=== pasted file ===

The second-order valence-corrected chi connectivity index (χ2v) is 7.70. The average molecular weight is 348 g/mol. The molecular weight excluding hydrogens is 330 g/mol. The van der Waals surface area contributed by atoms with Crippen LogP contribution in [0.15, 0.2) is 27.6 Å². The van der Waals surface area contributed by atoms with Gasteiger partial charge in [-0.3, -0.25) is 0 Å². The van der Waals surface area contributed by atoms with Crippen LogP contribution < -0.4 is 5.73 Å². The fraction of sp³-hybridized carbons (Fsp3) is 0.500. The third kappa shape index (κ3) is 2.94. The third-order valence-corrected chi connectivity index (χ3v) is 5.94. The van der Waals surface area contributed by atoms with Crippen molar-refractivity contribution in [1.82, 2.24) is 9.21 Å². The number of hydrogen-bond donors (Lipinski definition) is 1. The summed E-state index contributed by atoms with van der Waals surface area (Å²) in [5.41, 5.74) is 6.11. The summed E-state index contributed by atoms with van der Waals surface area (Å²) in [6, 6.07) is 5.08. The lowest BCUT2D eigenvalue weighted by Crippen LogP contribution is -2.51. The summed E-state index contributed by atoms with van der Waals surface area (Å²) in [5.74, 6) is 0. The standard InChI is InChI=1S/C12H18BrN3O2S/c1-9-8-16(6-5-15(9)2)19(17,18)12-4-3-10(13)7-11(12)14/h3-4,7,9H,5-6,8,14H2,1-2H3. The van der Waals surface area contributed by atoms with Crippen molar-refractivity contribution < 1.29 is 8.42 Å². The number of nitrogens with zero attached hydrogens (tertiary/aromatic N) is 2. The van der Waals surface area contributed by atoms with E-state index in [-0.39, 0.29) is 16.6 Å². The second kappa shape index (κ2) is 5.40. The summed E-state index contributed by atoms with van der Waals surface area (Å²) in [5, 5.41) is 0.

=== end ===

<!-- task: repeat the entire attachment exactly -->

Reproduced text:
The second-order valence-corrected chi connectivity index (χ2v) is 7.70. The average molecular weight is 348 g/mol. The molecular weight excluding hydrogens is 330 g/mol. The van der Waals surface area contributed by atoms with Crippen LogP contribution in [0.15, 0.2) is 27.6 Å². The van der Waals surface area contributed by atoms with Gasteiger partial charge in [-0.3, -0.25) is 0 Å². The van der Waals surface area contributed by atoms with Crippen LogP contribution < -0.4 is 5.73 Å². The fraction of sp³-hybridized carbons (Fsp3) is 0.500. The third kappa shape index (κ3) is 2.94. The third-order valence-corrected chi connectivity index (χ3v) is 5.94. The van der Waals surface area contributed by atoms with Crippen molar-refractivity contribution in [1.82, 2.24) is 9.21 Å². The number of hydrogen-bond donors (Lipinski definition) is 1. The summed E-state index contributed by atoms with van der Waals surface area (Å²) in [5.41, 5.74) is 6.11. The summed E-state index contributed by atoms with van der Waals surface area (Å²) in [6, 6.07) is 5.08. The lowest BCUT2D eigenvalue weighted by Crippen LogP contribution is -2.51. The summed E-state index contributed by atoms with van der Waals surface area (Å²) in [5.74, 6) is 0. The standard InChI is InChI=1S/C12H18BrN3O2S/c1-9-8-16(6-5-15(9)2)19(17,18)12-4-3-10(13)7-11(12)14/h3-4,7,9H,5-6,8,14H2,1-2H3. The van der Waals surface area contributed by atoms with Crippen molar-refractivity contribution < 1.29 is 8.42 Å². The number of nitrogens with zero attached hydrogens (tertiary/aromatic N) is 2. The van der Waals surface area contributed by atoms with E-state index in [-0.39, 0.29) is 16.6 Å². The second kappa shape index (κ2) is 5.40. The summed E-state index contributed by atoms with van der Waals surface area (Å²) in [5, 5.41) is 0.